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Chico and the Plan: Sierra Nevada Brewing Company
My first ever experience with Sierra Nevada Brewing's products involved, like many others I'm sure, their signature Pale Ale back in my college days. As is the case with most college students, the more inexpensively you could do something, the better. In beer terms, this often meant copious amounts of cheaply made lagers.
Every now and again, however, I would encounter a bottle of Sierra Nevada's flagship Pale Ale at a party. Many of my fellow students hated the bitter taste profile, now considered fairly tame by current standards. I was not one of those people: I didn't hate it, but I wasn't really sure if I liked it or not. As time has gone on, though, I have come to appreciate this beer, especially when it's the lone craft beer selection in a sea of macro beers.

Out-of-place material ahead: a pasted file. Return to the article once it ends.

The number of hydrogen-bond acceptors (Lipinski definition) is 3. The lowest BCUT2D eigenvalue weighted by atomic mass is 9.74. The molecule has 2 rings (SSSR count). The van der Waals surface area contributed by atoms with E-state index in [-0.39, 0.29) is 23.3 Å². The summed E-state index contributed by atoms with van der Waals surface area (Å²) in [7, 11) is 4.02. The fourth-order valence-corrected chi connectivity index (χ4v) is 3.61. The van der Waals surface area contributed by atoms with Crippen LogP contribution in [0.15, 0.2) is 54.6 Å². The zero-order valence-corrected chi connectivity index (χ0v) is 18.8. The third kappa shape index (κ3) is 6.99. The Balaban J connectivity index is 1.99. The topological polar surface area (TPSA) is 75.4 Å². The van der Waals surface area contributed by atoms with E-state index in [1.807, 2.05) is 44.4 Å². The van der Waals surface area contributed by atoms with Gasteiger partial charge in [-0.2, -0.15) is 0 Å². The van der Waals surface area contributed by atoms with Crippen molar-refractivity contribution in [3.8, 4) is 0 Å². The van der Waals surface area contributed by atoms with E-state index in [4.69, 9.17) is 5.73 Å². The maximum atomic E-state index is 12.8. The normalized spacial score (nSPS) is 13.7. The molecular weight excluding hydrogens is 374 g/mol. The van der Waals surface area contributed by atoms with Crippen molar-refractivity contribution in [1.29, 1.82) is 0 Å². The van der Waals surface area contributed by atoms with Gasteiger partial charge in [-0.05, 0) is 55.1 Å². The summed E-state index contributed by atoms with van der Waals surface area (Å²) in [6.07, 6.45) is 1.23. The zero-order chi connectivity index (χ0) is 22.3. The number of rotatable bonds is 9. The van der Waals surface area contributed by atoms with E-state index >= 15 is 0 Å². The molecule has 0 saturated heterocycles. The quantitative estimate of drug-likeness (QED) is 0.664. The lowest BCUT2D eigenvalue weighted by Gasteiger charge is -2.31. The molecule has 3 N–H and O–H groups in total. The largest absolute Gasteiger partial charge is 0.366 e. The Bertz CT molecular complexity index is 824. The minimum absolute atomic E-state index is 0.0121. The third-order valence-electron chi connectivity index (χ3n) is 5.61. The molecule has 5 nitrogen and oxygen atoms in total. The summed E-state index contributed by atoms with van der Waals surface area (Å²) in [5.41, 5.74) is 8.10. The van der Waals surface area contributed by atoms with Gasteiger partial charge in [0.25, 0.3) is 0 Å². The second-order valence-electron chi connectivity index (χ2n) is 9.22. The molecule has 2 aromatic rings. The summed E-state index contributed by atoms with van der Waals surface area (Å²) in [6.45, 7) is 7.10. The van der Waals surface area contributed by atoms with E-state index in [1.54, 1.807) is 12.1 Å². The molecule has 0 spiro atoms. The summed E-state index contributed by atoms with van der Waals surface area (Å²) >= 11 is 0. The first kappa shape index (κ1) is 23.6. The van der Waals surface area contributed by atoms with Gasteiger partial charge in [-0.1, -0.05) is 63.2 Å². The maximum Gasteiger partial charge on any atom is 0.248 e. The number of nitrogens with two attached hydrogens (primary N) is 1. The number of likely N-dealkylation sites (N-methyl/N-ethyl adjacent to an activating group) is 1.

Fast forward to our recent annual visit to California, where my spouse and I decided to their original brewery location in the college town of Chico. Initially, this visit was actually more of an addition to an itinerary, being located close to a more intriguing destination for us (more on that in a future blog post.) We figure we'd have a beer and dinner at the restaurant and head back to our hotel for the last day of our travels.
At the very last second of planning, I saw that Sierra Nevada offered free brewery tours, and that based on our travel plans, we would be able to make it in time for the last tour of the day. I didn't read too much of the tour description other than the tour was free, asked my spouse if she was up for it (she said "why not?"), and I put in our reservations.
That turned out to be one terrific decision.